What our data shows us about patient and employee experience in pediatrics
Throughout the summit, the Press Ganey thought leadership team highlighted what we can learn about pediatric-specific successes and challenges related to the experiences of patients, families, staff, and clinicians, as well as safety, based on our national dataset and integrated analytics. What the data tells us is not surprising to anyone who works in pediatrics: There is a shared foundation between the importance of patient and family engagement, which is reflected in significantly higher patient experience survey performance; children’s hospitals that have long embraced a culture of safety, high reliability, and the goal of zero harm; and the high levels of engagement and connection to the organization’s mission for those who choose to work in children’s hospitals.
In parallel with children’s hospitals’ high level of performance and commitment to the Human Experience, they have unique challenges as well. For example, perhaps unsurprisingly to the experts at the summit, our data show that the pediatric workforce has significantly lower performance in decompression—the ability to disconnect from work—which is a key component of overall workforce resilience and well-being. Following each of the quick data-focused “HX Talks,” a panel of experts shared their diverse experiences on each topic.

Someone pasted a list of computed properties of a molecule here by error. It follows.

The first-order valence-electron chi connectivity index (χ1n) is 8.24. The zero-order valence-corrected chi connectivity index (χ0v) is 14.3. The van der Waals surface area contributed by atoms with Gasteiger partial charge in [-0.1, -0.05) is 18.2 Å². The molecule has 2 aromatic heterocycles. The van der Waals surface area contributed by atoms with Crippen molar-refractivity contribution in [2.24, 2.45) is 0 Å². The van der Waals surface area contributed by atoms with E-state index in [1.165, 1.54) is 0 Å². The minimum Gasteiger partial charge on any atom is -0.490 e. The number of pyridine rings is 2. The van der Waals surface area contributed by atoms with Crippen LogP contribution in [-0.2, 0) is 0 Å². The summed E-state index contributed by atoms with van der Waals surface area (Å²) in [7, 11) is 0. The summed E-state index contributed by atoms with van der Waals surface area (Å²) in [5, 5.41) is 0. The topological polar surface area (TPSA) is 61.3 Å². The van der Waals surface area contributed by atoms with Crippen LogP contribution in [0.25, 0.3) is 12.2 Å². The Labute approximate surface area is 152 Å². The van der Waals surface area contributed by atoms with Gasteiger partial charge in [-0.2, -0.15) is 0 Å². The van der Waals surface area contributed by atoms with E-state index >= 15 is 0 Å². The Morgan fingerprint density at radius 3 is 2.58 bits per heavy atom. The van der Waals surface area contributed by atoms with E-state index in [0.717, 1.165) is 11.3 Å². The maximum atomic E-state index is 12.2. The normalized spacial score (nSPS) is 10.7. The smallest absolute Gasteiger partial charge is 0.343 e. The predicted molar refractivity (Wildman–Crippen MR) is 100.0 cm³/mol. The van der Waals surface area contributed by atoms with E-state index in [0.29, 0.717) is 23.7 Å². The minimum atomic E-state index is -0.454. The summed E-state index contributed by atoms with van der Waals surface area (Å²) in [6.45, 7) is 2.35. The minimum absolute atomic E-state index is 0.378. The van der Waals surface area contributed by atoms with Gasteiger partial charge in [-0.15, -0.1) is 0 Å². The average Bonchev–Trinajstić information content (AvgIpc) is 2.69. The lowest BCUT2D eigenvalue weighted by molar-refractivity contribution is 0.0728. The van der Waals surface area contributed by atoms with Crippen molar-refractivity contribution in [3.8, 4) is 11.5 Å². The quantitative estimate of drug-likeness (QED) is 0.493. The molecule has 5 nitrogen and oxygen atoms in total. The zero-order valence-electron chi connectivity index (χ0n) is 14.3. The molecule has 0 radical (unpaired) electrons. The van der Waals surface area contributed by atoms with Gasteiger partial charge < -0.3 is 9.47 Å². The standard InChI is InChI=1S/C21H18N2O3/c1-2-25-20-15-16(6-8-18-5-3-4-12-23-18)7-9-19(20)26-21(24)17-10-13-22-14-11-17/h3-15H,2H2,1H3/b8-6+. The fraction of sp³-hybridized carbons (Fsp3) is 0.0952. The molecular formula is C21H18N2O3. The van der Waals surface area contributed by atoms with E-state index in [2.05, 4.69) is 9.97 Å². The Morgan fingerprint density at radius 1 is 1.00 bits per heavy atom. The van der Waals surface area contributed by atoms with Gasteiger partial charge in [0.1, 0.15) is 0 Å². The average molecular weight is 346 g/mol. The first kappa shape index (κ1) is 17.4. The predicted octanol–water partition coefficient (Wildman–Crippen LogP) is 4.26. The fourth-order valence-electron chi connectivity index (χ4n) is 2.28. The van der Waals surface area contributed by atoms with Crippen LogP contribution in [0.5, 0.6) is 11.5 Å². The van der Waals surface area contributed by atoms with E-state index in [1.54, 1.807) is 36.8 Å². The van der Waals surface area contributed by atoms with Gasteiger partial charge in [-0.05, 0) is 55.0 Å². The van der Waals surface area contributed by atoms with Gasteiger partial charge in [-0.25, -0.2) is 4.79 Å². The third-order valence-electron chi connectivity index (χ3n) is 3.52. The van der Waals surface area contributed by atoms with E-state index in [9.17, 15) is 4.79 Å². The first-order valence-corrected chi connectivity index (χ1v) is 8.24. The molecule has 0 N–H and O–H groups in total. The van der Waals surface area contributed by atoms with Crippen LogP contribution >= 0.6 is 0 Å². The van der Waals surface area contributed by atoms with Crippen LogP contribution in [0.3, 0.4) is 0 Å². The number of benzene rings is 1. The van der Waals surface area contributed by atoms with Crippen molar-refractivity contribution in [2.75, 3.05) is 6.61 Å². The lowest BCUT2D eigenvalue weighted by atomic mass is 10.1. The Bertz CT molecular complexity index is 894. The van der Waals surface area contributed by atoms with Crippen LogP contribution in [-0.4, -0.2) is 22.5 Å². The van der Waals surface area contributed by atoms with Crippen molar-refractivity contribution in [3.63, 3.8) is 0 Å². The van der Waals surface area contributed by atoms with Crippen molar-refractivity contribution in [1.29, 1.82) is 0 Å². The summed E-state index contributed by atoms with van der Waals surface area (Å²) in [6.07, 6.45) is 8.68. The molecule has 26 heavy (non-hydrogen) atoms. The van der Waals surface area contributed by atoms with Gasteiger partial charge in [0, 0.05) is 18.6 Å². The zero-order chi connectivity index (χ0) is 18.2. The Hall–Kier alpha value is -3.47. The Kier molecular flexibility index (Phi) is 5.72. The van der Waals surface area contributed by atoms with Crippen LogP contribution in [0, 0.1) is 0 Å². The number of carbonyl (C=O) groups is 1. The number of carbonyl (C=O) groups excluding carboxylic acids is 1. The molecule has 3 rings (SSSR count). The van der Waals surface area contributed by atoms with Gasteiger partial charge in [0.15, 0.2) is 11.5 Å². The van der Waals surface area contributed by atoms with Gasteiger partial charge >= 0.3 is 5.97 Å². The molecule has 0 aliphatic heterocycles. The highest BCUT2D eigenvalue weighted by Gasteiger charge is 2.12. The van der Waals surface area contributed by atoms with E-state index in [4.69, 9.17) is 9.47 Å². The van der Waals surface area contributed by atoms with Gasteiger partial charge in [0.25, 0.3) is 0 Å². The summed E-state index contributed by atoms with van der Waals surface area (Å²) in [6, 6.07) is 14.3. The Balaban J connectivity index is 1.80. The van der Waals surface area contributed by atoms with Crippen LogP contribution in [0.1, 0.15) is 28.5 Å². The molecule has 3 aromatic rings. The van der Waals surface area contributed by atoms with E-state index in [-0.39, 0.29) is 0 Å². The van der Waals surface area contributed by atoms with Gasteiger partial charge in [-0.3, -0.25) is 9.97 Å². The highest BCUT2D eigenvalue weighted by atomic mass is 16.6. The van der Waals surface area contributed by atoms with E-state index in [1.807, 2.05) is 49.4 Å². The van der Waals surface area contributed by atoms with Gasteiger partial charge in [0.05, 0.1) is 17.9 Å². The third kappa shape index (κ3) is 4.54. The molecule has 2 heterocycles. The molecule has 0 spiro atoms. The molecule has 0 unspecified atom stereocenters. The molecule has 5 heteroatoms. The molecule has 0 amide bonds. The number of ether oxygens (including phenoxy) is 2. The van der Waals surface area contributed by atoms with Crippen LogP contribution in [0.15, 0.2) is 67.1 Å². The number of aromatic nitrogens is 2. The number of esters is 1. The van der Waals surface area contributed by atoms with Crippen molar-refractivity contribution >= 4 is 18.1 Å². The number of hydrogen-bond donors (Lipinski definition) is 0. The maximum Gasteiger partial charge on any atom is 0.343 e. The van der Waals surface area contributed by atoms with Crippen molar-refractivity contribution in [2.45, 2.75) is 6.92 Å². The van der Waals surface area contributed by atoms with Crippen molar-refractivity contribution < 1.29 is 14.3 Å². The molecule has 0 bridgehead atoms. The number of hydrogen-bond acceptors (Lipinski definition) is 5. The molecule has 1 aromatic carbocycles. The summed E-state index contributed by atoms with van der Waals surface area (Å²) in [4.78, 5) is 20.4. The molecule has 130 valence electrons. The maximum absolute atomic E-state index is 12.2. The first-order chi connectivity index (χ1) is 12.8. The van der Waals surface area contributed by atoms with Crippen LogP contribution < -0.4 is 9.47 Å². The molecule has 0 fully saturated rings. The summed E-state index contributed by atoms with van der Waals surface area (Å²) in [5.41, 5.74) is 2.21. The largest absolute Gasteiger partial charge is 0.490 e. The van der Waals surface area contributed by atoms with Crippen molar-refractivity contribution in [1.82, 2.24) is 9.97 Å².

Innovative community programs that are improving the patient experience
Attendees also had the opportunity to learn about key programs advancing the health and experience of children and their families. The Children’s Hospital of Philadelphia’s PolicyLab provides community-based proactive care outreach using an integrated team model. Northwell Cohen’s Children’s Hospital’s Bee Mindful Program supports children with autism and other special needs, both within the hospital and out in the community. And Team IMPACT is doing the transformative work of matching children with long-term illness with college athletic teams—this deep connection was explained powerfully by a mother and her son, who is matched with the men’s soccer team at the University of Vermont.
Press Ganey is committed to supporting the pediatric community in its efforts to improve and support the Human Experience. We know that segmentation, both in the data and in how we recommend best practices, adds critical value, especially because it acknowledges the unique challenges and strengths of children’s hospitals. We look forward to sharing more of our plans for how we plan to accelerate our pediatrics engagement, including an upcoming pediatric industry insights report, in the coming months. We’re excited to learn from—and alongside—this field of experts who have long known the value of focusing on the experience of patients and families, while providing a safe environment and an engaging and supportive place to work.
Learn how Press Ganey can help your organization improve patient experience, workforce engagement, safety, and more. Reach out to an expert.